Viacom has been attempting to convince civil rights groups that its agreement with YouTube not to disclose user data is genuine.
The company sent a letter to the Electronic Frontier Foundation (EFF) on 16 July regarding a stipulation in its lawsuit against the video-sharing site.
The stipulation states that the YouTube log files that Google is being forced to hand over as evidence will be purged of any defining user names or IP addresses.
The EFF had insisted that the agreement could be changed at any time without warning. In order to allay those fears, Viacom has agreed to warn the EFF in advance should the stipulation be changed.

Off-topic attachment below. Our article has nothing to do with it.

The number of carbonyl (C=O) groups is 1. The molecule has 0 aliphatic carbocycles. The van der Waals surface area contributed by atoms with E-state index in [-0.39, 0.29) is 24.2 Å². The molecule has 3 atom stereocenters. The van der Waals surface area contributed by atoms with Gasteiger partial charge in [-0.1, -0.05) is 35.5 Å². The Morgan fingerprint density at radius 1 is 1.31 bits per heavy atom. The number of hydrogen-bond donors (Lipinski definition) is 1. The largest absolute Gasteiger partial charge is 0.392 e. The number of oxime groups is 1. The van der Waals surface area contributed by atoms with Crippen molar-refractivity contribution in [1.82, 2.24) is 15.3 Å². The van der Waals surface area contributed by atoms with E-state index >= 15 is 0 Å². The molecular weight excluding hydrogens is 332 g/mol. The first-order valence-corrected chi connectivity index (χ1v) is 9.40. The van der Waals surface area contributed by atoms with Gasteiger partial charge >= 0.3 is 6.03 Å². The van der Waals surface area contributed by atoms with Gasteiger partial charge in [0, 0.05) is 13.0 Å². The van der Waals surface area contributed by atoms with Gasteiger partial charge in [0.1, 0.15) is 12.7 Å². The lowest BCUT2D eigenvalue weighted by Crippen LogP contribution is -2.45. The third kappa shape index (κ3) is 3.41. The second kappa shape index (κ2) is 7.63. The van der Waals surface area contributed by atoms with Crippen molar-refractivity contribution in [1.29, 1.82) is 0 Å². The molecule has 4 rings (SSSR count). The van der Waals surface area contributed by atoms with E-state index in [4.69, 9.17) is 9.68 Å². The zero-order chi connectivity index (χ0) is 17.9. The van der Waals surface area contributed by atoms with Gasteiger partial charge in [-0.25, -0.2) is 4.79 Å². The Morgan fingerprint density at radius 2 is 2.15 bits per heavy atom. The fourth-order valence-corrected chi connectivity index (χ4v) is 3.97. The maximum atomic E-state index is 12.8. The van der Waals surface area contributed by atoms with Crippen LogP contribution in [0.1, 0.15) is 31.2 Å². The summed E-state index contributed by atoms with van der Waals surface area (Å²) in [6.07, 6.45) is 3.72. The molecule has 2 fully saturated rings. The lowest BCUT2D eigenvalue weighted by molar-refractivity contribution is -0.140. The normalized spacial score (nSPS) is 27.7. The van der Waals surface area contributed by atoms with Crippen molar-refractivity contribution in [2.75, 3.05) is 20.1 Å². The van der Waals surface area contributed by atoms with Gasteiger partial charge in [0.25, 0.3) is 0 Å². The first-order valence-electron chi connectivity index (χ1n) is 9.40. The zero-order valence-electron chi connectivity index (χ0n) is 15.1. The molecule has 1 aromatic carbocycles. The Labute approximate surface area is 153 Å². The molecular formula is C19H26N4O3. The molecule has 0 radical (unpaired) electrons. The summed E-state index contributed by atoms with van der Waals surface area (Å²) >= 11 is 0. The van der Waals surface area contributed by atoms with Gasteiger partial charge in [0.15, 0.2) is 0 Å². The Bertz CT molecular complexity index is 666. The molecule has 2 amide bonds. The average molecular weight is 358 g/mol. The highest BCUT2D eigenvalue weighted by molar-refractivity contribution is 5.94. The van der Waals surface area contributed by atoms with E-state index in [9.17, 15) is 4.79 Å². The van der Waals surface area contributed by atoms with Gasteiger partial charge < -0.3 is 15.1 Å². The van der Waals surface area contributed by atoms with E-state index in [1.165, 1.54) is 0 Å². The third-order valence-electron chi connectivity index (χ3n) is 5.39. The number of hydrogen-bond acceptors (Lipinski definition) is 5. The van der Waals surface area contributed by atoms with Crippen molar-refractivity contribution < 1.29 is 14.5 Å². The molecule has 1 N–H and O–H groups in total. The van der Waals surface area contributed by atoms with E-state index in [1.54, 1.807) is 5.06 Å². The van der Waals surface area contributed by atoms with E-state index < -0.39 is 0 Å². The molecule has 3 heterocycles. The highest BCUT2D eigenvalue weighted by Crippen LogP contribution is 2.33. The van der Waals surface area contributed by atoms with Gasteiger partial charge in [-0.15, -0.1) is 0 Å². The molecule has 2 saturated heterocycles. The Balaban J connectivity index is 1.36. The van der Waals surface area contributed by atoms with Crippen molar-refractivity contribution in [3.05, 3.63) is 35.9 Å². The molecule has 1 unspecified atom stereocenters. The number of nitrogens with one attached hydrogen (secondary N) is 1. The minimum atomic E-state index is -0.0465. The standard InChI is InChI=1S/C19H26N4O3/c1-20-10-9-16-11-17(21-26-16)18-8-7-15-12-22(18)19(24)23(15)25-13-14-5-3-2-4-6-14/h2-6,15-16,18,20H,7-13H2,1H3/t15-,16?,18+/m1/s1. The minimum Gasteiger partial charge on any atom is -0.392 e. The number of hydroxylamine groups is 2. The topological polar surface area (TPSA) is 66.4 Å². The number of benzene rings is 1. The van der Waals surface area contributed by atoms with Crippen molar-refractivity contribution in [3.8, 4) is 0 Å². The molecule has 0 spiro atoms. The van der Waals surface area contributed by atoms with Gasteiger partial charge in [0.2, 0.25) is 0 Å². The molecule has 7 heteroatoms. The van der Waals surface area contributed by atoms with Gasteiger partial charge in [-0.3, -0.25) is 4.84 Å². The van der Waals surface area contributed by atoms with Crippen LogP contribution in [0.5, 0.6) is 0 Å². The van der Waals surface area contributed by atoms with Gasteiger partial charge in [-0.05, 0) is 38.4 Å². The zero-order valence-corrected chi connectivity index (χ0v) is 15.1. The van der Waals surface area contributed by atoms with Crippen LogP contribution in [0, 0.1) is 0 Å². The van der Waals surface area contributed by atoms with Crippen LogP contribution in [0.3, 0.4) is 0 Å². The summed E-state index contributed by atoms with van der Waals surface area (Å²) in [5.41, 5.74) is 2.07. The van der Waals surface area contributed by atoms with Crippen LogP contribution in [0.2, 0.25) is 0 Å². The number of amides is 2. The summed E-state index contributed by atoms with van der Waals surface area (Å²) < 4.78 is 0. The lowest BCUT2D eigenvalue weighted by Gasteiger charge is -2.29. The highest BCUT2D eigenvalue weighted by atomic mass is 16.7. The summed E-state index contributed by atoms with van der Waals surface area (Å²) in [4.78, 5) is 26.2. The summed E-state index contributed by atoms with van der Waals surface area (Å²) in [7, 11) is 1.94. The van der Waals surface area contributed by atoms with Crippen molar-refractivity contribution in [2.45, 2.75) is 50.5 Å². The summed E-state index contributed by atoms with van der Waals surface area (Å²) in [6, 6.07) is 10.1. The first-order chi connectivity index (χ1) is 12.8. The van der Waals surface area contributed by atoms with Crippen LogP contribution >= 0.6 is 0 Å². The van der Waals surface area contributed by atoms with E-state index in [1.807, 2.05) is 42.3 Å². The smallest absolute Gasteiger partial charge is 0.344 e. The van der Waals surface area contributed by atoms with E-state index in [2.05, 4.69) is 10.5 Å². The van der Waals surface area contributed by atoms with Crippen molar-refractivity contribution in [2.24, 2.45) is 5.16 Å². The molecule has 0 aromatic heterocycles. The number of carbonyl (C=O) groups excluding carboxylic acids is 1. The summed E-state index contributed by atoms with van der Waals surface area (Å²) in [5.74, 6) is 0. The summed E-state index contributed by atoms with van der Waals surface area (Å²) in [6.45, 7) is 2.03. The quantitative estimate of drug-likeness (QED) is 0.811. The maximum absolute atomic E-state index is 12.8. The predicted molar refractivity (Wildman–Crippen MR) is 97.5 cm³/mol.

"We anticipate that the information will be treated as highly confidential under the protective order in the case and available for council eyes only," the company said.
"We believe that these measures will achieve an unprecedented protection of privacy interests."
EFF senior staff attorney Kurt Opsahl said that the letter "helps assuage a huge concern".
"A stipulation is not as protective as a motion to correct the court's order because it may be modified by another stipulation between the parties," he said.
"Viacom's promise, however, gives us the opportunity to take action before personally identifiable information is revealed."
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